Alvarez ’22 Honing Career Skills in Dartmouth Bridge Program – News
For many Hamilton students, a trip to the Howard Diner offers little more than a late-night meal. But for Yenesis Alvarez ’22, it provided an unexpected academic opportunity. “I remember [during] my freshman year, âshe recalls,â this random guy at the Diner came up to me and said, ‘Hey, do you want to know more about our business program?
The random guy was a Hamilton alumnus turned recruiter for Dartmouth’s Tuck Business Bridge program. And a few years later, that chance encounter proved invaluable to Alvarez after she researched becoming a film producer. âHe said to take an accounting class,â she said. Unable to fit an economics course into her schedule, Alvarez remembered the Bridge program, applied, and was accepted.
The Bridge program, according to the Dartmouth website, provides top liberal arts students with essential business skills in an intensive classroom environment. This year’s program takes place virtually but nevertheless maintains a high level of rigor. âI finish at 9 pm everyday plus the extra reading and homework I have,â Alvarez said.
The bridging courses cover topics ranging from corporate finance to marketing, offering a broad curriculum in which Alvarez, as someone with no formal business training, was still able to apply his knowledge. “I think Hamilton made me particularly comfortable putting myself in completely new situations,” she explained. “Even in the midst of it is not my strong suit, I am able to find ways to understand material where I can contribute and intervene.”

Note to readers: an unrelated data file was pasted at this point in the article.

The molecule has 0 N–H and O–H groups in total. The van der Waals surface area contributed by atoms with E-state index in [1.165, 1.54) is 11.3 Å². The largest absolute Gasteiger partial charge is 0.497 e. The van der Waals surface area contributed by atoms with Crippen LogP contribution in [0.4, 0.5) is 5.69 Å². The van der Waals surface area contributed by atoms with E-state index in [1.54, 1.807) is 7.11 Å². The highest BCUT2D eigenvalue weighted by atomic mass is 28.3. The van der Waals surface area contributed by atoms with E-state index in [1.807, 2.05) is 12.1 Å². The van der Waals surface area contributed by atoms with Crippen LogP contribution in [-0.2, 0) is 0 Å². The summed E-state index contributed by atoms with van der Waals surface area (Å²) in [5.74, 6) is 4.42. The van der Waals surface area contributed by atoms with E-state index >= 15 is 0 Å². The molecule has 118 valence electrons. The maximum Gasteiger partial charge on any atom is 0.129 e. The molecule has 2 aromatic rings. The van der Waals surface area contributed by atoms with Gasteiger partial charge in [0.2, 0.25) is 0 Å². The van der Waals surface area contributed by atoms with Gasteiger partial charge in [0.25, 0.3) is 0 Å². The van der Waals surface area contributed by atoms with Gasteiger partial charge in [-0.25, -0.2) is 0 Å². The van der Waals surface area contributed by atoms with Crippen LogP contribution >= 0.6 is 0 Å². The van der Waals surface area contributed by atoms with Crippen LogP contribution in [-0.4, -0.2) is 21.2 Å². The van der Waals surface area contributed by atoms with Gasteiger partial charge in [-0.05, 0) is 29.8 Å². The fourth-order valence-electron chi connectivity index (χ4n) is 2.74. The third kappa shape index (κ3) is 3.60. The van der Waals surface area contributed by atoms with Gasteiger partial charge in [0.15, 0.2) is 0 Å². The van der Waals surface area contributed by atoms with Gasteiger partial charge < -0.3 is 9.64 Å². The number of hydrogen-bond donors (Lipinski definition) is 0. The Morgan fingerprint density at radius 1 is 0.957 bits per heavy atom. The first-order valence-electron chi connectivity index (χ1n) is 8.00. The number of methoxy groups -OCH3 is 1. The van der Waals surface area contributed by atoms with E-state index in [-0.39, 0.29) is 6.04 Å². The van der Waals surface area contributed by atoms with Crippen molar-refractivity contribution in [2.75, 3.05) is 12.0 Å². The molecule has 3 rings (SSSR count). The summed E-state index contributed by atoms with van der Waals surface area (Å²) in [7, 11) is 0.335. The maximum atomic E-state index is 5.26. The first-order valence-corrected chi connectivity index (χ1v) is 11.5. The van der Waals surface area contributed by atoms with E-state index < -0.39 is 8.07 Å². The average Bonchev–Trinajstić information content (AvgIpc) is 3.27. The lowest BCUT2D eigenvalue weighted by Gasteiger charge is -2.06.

The highlight of the program is a synthesis project that combines all the skills acquired throughout the summer. As a team, students will use a DCF (Discounted Cash Flow) model to determine the value of a chosen business. Alvarez’s group will focus on Teladoc Health, a telemedicine and virtual healthcare company.
Already, Alvarez plans to use the skills learned at Bridge in contexts outside the program. In Hamilton, she will work as a research assistant in the art history department, a position that requires proficiency in Microsoft Excel. âOne of the classes I took this week was to learn how to use Excel better,â she said. âI can use the skills I learn to do my job better in a field related to film and television. “
Film / TV is what Alvarez hopes to pursue in terms of his profession. Part of the program includes career sessions featuring Bridge alumni, one of whom was a director and producer. âWhen he was in his MBA program, he realized how much his understanding of cash flow and how money was managed would help him seize filming opportunities,â she said. “The fact that I’ve seen someone in entertainment use business skills to do what I want to do really inspired me, because it’s like – oh, I could do it.”